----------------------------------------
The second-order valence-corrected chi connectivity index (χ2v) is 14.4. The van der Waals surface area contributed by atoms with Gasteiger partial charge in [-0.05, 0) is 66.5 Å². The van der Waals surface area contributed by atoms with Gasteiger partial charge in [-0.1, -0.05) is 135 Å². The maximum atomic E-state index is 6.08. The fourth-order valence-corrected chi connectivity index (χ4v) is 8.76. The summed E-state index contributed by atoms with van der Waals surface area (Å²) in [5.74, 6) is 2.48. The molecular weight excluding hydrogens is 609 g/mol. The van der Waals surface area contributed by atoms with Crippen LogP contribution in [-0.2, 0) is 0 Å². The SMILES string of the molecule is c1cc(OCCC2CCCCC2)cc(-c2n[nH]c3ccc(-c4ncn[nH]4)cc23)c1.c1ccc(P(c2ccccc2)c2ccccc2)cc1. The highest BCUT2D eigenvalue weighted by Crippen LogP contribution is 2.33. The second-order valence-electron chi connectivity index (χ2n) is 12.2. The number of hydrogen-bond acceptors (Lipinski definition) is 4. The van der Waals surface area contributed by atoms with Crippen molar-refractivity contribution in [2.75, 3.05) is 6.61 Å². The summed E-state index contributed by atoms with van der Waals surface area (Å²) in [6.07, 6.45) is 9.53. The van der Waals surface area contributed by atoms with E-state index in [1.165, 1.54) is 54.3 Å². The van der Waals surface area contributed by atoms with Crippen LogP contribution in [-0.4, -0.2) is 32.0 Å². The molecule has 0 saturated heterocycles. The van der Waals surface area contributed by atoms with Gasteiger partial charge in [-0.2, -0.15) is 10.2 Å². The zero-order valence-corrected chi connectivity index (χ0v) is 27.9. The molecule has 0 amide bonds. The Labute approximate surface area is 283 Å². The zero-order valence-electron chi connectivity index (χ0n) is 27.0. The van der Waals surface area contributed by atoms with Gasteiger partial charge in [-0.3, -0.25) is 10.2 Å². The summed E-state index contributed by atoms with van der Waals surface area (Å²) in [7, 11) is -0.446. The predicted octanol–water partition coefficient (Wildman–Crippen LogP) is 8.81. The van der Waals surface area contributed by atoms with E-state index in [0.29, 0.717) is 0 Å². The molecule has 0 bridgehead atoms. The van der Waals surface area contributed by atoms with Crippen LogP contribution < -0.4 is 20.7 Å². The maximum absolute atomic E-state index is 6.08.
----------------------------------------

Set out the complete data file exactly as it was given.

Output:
The second-order valence-corrected chi connectivity index (χ2v) is 14.4. The van der Waals surface area contributed by atoms with Gasteiger partial charge in [-0.05, 0) is 66.5 Å². The van der Waals surface area contributed by atoms with Gasteiger partial charge in [-0.1, -0.05) is 135 Å². The maximum atomic E-state index is 6.08. The fourth-order valence-corrected chi connectivity index (χ4v) is 8.76. The summed E-state index contributed by atoms with van der Waals surface area (Å²) in [5.74, 6) is 2.48. The molecular weight excluding hydrogens is 609 g/mol. The van der Waals surface area contributed by atoms with Crippen LogP contribution in [-0.2, 0) is 0 Å². The SMILES string of the molecule is c1cc(OCCC2CCCCC2)cc(-c2n[nH]c3ccc(-c4ncn[nH]4)cc23)c1.c1ccc(P(c2ccccc2)c2ccccc2)cc1. The highest BCUT2D eigenvalue weighted by Crippen LogP contribution is 2.33. The second-order valence-electron chi connectivity index (χ2n) is 12.2. The number of hydrogen-bond acceptors (Lipinski definition) is 4. The van der Waals surface area contributed by atoms with Crippen molar-refractivity contribution in [2.75, 3.05) is 6.61 Å². The summed E-state index contributed by atoms with van der Waals surface area (Å²) in [6.07, 6.45) is 9.53. The van der Waals surface area contributed by atoms with E-state index in [1.165, 1.54) is 54.3 Å². The van der Waals surface area contributed by atoms with Crippen LogP contribution in [-0.4, -0.2) is 32.0 Å². The molecule has 0 saturated heterocycles. The van der Waals surface area contributed by atoms with Gasteiger partial charge in [-0.2, -0.15) is 10.2 Å². The zero-order valence-corrected chi connectivity index (χ0v) is 27.9. The molecule has 0 amide bonds. The Labute approximate surface area is 283 Å². The zero-order valence-electron chi connectivity index (χ0n) is 27.0. The van der Waals surface area contributed by atoms with Gasteiger partial charge in [-0.3, -0.25) is 10.2 Å². The summed E-state index contributed by atoms with van der Waals surface area (Å²) in [7, 11) is -0.446. The predicted octanol–water partition coefficient (Wildman–Crippen LogP) is 8.81. The van der Waals surface area contributed by atoms with E-state index in [0.29, 0.717) is 0 Å². The molecule has 0 bridgehead atoms. The van der Waals surface area contributed by atoms with Crippen LogP contribution < -0.4 is 20.7 Å². The maximum absolute atomic E-state index is 6.08.